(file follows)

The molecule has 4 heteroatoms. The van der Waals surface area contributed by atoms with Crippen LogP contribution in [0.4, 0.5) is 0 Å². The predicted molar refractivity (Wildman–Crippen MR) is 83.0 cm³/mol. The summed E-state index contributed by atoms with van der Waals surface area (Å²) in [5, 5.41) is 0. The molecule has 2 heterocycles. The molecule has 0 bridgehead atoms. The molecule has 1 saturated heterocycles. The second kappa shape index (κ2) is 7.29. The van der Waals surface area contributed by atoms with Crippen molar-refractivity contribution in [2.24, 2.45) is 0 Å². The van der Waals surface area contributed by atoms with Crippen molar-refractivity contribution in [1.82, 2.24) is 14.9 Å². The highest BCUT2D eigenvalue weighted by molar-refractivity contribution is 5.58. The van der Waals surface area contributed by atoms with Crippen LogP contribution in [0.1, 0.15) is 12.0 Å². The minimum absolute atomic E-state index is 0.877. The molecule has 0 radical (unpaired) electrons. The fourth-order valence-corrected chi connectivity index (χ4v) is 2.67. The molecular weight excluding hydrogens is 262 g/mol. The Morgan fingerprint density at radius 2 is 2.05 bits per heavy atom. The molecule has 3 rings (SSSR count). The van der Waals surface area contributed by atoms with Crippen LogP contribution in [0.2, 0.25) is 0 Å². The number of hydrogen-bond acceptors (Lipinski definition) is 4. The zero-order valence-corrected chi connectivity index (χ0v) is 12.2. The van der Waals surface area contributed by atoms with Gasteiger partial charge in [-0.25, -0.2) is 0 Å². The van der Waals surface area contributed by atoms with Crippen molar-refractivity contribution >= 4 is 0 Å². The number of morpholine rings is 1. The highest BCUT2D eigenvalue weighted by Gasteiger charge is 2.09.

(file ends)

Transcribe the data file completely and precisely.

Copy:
The molecule has 4 heteroatoms. The van der Waals surface area contributed by atoms with Crippen LogP contribution in [0.4, 0.5) is 0 Å². The predicted molar refractivity (Wildman–Crippen MR) is 83.0 cm³/mol. The summed E-state index contributed by atoms with van der Waals surface area (Å²) in [5, 5.41) is 0. The molecule has 2 heterocycles. The molecule has 0 bridgehead atoms. The molecule has 1 saturated heterocycles. The second kappa shape index (κ2) is 7.29. The van der Waals surface area contributed by atoms with Crippen molar-refractivity contribution in [2.24, 2.45) is 0 Å². The van der Waals surface area contributed by atoms with Crippen molar-refractivity contribution in [1.82, 2.24) is 14.9 Å². The highest BCUT2D eigenvalue weighted by molar-refractivity contribution is 5.58. The van der Waals surface area contributed by atoms with Crippen LogP contribution in [0.1, 0.15) is 12.0 Å². The minimum absolute atomic E-state index is 0.877. The molecule has 0 radical (unpaired) electrons. The fourth-order valence-corrected chi connectivity index (χ4v) is 2.67. The molecular weight excluding hydrogens is 262 g/mol. The Morgan fingerprint density at radius 2 is 2.05 bits per heavy atom. The molecule has 3 rings (SSSR count). The van der Waals surface area contributed by atoms with Crippen LogP contribution in [0.2, 0.25) is 0 Å². The number of hydrogen-bond acceptors (Lipinski definition) is 4. The zero-order valence-corrected chi connectivity index (χ0v) is 12.2. The van der Waals surface area contributed by atoms with Gasteiger partial charge in [-0.25, -0.2) is 0 Å². The van der Waals surface area contributed by atoms with Crippen molar-refractivity contribution >= 4 is 0 Å². The number of morpholine rings is 1. The highest BCUT2D eigenvalue weighted by Gasteiger charge is 2.09.